Elana Kagan

Sessions Tries the "Anti-Military" Attack, Comes Up Empty

Senator Sessions, the ranking member of the Judiciary Committee, seemed pretty exercised in his questioning of Solicitor General Kagan, and the results were. . . pretty unremarkable.

He spent most of his time on the military recruitment issue (which Patrick Leahy already addressed) and didn’t manage to cover much new ground. Elena Kagan is opposed to Don’t Ask Don’t Tell. We get it. So is 75% of the American public. He keeps insisting that the military didn’t have access to students at Harvard Law School, but unfortunately for him, that’s totally false.

In general, Senator Sessions seemed a little confused about the details of the dispute around the Solomon Amendment. Conservatives are clearly still looking for an attack that will stick. This ain't it.

Extra points to Elana Kagan for her patience.

PFAW

Republicans Against Thurgood Marshall?

Republican members of the Senate Judiciary Committee tried to smear Elana Kagan all day by attacking her mentor and hero, Thurgood Marshall, as a “liberal activist judge.” Senator Jon Kyl in particular complained that Marshall’s judicial philosophy was “not what [he] would consider mainstream.” Really? Let’s not forget: this was the man who won the breakthrough victory for civil rights in Brown v Board of Education. Justice Marshall spent his quarter century tenure on the Supreme Court protecting the rights of privacy, equal opportunity, and a fair trial. According to Senate Republicans, that record makes Marshall a radical judicial activist.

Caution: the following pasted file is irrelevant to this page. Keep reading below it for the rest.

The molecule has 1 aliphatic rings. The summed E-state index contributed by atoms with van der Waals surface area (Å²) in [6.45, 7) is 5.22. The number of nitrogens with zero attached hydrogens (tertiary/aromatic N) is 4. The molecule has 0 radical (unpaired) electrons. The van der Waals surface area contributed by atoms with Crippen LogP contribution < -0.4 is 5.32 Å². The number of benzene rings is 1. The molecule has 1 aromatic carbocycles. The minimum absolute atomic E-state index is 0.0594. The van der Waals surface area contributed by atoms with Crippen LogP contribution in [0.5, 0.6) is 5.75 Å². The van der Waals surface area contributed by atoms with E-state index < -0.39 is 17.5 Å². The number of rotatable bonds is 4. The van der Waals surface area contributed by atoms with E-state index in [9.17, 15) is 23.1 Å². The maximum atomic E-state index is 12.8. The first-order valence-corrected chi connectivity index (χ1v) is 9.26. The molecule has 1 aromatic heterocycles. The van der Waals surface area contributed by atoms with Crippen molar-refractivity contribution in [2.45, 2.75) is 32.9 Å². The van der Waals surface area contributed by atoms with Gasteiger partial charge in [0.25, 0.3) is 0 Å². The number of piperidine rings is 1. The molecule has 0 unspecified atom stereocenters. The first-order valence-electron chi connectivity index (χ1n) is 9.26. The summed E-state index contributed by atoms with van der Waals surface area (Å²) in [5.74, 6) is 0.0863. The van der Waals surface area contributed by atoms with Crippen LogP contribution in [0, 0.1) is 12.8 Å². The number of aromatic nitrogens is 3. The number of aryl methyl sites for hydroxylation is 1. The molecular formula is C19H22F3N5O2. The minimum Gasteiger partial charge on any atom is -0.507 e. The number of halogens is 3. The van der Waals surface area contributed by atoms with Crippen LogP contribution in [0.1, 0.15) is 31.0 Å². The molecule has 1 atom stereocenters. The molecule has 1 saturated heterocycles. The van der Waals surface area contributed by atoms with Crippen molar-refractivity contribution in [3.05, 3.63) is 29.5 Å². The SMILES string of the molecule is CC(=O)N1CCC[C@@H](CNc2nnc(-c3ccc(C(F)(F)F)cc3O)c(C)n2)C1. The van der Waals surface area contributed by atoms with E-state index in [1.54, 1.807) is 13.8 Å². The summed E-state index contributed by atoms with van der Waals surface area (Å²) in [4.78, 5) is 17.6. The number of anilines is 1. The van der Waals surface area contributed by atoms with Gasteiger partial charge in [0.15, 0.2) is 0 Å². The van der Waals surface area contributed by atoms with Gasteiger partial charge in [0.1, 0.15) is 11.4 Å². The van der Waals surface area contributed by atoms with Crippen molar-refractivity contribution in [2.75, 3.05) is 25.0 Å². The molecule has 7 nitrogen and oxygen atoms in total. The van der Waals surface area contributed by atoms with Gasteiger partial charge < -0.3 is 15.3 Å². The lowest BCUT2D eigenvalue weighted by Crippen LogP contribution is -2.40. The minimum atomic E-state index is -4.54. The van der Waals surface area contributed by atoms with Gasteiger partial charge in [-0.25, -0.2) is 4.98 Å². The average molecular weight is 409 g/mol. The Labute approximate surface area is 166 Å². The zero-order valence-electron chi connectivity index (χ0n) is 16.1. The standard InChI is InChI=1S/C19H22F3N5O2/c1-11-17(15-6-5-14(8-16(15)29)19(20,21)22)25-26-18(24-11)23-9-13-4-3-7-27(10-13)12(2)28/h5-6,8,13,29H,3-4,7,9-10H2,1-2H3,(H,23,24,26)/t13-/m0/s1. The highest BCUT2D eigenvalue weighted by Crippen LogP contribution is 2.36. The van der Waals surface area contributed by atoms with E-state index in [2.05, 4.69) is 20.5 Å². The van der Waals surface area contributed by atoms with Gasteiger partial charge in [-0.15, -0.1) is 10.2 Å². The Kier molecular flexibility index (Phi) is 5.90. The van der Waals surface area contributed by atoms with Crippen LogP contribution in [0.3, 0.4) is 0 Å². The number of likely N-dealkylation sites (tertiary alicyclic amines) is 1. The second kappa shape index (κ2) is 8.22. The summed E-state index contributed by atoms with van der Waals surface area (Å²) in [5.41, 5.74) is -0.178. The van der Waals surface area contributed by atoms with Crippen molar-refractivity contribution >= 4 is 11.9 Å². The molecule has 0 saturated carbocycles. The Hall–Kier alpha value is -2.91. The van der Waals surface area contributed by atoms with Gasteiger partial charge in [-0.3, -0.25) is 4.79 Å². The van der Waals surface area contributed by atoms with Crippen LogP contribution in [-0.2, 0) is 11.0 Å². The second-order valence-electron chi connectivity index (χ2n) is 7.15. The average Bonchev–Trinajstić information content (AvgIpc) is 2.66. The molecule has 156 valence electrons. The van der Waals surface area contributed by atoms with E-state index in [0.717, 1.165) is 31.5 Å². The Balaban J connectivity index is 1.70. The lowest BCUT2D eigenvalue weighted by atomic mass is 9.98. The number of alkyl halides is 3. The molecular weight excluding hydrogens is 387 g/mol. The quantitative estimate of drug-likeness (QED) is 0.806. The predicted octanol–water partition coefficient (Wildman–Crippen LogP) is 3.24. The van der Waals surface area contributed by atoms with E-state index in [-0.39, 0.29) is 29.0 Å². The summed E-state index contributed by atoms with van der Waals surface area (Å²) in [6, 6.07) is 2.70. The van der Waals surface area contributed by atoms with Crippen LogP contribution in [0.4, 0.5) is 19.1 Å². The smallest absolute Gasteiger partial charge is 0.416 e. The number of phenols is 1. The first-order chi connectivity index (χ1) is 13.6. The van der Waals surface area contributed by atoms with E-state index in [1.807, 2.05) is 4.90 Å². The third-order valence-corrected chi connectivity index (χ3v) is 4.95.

Can the Republican Senators really be opposed to the legacy of Thurgood Marshall? If so, what in the world could they be for?

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GOP Strategy Call: Obstruct Supreme Court Nomination to Delay Policy Debates

The day Justice John Paul Stevens announced his retirement, Senate Republican leadership vowed to obstruct the confirmation of whoever was nominated to replace him. Today, Republican Senators who had previously praised nominee Elena Kagan’s intellect and qualifications have become strikingly less supportive.

And now we have evidence that the obstruction of Obama’s Supreme Court pick, as a way of delaying progress on policy initiatives like climate change regulation and immigration reform, has been the GOP’s explicit strategy all along.

Talking Points Memo’s Brian Beutler obtained a recording of an April 22 RNC strategy call led by right-wing activist Curt Levey:

The crux of the GOP's strategy is to use Obama's nominee to wedge vulnerable Democratic senators away from the party, and drag the confirmation fight out until the August congressional recess, to eat up precious time Democrats need to round out their agenda.

"[I]t wouldn't take much GOP resistance to push a final vote into early August," Levey advised. "And, look, the closer we could get it to the election, frankly, the better. It would be great if we could push it past the August recess because that forces the red and purple state Democrats to have to go home and face their constituents."

Levey acknowledged that a filibuster likely won't last--that Obama's nominee, now known to be Solicitor General Elana Kagan, will almost certainly be confirmed. But he hammered home the point to Republicans that there's value in mischaracterizing any nominee, and dragging the fight out as long as possible, whether or not Obama's choice is particularly liberal.

This is frustrating, but not surprising, from a party that has recently displayed an unparalleled mastery of the Senate’s rules for delay. If they’re willing to stall the confirmation of one of their own party’s most prominent spokespeople, why would they not draw out the confirmation process for an obviously qualified Supreme Court nominee?
 

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